Dietary Diversity, Food Security, and Body Image among Women and Children on San Cristobal Island, Galapagos
- 20 Downloads
Objectives: We conducted a study of the food environment and nutritional status among women and children living on a Galapagos Island. Anthropometric and body silhouette data give insight into body size perceptions for women and their young children. We frame our findings in the context of the nutrition transition. Methods: A convenience sample was recruited via word-of-mouth for in-depth interviews and assessments of household food security, dietary intake, anthropometrics, and body image. Interviews took place in 2011 on San Cristobal Island, one of four inhabited islands in the Galapagos archipelago. Twenty women with children between the ages of one and six participated, all permanent residents of San Cristobal Island. Results: Most women (60%) reported limited availability of fresh produce due to an unreliable food supply shipped from mainland Ecuador. Despite reported food insecurity in our sample (55%), more than half of the children (55%) experienced high dietary diversity measured by 24 h recall. Women tended to report less dietary diversity than their children, which may be linked to a stated desire to be thinner. Eighty percent of children were classified as normal weight, while 75% of women were overweight or obese. Conclusions for Practice: Results provide an initial survey of the food landscape on one Galapagos Island. By combining qualitative interviews with indicators of nutritional status, the narrative data allow an interpretation of issues of food security, dietary intakes, dietary diversity, and body size. This study forms the basis for a larger examination of these issues in the Galapagos islands.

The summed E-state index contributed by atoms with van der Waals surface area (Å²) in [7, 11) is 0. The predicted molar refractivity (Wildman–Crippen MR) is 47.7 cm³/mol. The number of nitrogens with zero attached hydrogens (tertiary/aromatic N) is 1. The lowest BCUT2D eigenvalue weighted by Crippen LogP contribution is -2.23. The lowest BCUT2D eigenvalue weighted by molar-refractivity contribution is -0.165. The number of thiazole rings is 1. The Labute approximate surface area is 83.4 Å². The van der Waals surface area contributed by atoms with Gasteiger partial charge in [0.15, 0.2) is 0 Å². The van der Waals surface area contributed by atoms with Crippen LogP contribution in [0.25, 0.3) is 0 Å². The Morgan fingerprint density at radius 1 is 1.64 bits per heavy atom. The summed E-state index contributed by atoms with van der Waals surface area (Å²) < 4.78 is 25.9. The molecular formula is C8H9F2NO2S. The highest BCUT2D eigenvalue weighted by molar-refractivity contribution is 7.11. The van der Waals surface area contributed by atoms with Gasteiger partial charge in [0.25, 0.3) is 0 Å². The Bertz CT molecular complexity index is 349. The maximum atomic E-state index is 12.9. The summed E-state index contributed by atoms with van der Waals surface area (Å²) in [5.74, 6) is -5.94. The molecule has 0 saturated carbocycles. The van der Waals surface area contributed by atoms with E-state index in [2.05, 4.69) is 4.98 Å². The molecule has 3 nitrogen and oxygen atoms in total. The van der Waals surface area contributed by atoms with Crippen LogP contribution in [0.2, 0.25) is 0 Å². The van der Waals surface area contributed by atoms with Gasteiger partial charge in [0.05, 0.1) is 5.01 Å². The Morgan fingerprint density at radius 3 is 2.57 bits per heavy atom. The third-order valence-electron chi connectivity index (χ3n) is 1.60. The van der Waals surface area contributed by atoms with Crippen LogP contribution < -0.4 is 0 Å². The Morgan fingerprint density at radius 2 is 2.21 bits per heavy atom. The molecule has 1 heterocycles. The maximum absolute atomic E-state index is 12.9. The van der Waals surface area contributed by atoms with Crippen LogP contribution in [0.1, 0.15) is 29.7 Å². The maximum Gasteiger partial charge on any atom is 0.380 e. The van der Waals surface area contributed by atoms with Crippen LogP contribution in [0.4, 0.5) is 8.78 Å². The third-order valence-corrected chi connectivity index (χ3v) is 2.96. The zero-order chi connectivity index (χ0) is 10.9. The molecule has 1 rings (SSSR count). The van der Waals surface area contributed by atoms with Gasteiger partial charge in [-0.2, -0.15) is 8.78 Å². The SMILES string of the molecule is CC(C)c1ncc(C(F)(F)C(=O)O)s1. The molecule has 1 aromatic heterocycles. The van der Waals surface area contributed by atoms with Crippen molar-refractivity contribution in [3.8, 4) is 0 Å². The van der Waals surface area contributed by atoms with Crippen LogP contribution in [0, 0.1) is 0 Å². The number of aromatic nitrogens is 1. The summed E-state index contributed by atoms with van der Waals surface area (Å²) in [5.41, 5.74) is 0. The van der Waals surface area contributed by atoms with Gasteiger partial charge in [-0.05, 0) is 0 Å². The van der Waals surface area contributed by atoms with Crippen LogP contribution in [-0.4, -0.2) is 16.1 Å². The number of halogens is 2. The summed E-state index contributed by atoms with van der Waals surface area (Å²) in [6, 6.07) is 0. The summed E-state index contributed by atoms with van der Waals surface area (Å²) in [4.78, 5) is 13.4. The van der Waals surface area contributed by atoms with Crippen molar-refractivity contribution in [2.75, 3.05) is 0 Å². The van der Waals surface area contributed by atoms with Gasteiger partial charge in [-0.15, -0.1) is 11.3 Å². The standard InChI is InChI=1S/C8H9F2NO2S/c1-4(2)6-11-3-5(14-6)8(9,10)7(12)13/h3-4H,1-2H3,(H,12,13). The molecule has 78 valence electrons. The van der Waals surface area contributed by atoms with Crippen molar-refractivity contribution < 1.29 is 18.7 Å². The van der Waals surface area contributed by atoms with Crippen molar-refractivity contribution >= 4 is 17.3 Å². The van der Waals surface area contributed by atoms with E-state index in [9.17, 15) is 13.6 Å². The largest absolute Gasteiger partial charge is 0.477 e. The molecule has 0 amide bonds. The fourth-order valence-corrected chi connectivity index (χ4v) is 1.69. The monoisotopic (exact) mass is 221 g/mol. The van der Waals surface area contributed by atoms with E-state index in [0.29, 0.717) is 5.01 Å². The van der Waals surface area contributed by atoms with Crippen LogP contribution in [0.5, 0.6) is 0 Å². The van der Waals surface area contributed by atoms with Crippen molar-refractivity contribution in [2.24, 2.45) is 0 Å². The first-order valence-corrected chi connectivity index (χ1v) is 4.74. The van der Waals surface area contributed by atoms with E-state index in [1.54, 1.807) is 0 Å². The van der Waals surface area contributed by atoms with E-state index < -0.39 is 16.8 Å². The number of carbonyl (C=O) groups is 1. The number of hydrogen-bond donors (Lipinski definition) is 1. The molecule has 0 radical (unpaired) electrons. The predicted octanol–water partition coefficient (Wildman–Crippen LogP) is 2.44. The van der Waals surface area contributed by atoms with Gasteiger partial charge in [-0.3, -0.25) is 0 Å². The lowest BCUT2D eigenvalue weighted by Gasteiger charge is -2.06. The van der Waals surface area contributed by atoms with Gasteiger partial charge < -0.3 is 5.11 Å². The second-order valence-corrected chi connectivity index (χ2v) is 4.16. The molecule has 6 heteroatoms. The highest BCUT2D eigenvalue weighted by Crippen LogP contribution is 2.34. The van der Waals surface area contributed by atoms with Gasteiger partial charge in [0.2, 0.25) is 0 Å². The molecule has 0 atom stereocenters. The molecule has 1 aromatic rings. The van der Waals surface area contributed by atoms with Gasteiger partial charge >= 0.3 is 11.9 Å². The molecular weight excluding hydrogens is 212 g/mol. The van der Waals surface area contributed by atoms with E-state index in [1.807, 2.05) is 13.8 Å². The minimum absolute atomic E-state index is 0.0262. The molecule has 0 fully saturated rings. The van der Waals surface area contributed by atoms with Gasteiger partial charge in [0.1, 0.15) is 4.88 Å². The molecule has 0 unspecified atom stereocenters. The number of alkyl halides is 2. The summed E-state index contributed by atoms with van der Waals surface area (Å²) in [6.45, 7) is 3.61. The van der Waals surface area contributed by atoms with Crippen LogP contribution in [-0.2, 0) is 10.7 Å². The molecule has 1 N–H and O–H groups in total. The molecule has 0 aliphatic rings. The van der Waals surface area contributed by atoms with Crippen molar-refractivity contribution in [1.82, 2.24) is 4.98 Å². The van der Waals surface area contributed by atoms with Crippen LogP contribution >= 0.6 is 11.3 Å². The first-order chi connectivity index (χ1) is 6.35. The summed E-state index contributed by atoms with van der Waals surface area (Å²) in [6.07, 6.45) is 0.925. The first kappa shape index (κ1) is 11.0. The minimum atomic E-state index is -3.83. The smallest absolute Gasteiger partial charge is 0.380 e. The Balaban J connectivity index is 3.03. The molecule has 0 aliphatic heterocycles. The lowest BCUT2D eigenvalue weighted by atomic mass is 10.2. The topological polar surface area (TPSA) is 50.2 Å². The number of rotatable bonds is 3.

KeywordsDietary diversity Nutrition transition Food security Body size silhouettes Mother–child dyad
We would like to acknowledge the valuable support provided by the UNC Center for Galapagos Studies, the Universidad San Francisco de Quito, and the Galapagos Academic Institute for the Arts and Sciences. We would also like to thank the residents of Isla San Cristóbal for their hospitality and assistance with many aspects of this work.
B.N.H.K. and M.E.B. formulated the research questions and designed the study. B.N.H.K. carried out the study. B.N.H.K. and M.F.P. analyzed the data and wrote the article. All authors contributed to finalizing the manuscript and have approved its content.
This work was supported by the National Science Foundation Graduate Research Fellowship Program (B.N.H.K., Grant No. DGE-1144081) and the University of North Carolina Center for Galapagos Studies (B.N.H.K., M.E.B.; no grant number). The National Science Foundation and the Center for Galapagos Studies had no role in the design, analysis or writing of this article.
Compliance with Ethical Standards
Conflict of interest
This study was conducted according to the guidelines laid down in the Declaration of Helsinki and all procedures involving human subjects were approved by the institutional review boards of the University of North Carolina at Chapel Hill and the Universidad San Francisco de Quito. Written informed consent was obtained from all subjects.
- Bernal, J., & Lorenzana, P. (2007). La escala de seguridad alimentaria en hogares aplicada a adolescentes en caracas: una medida valida y confiable. Agroalimentaria, 24, 47–54.Google Scholar
- Bickel, G., Nord, M., Price, C., Hamilton, W., & Cook, J. (2000). Guide to measuring household food security, Revised 2000. Alexandria: U.S. Department of Agriculture, Food and Nutrition Service.Google Scholar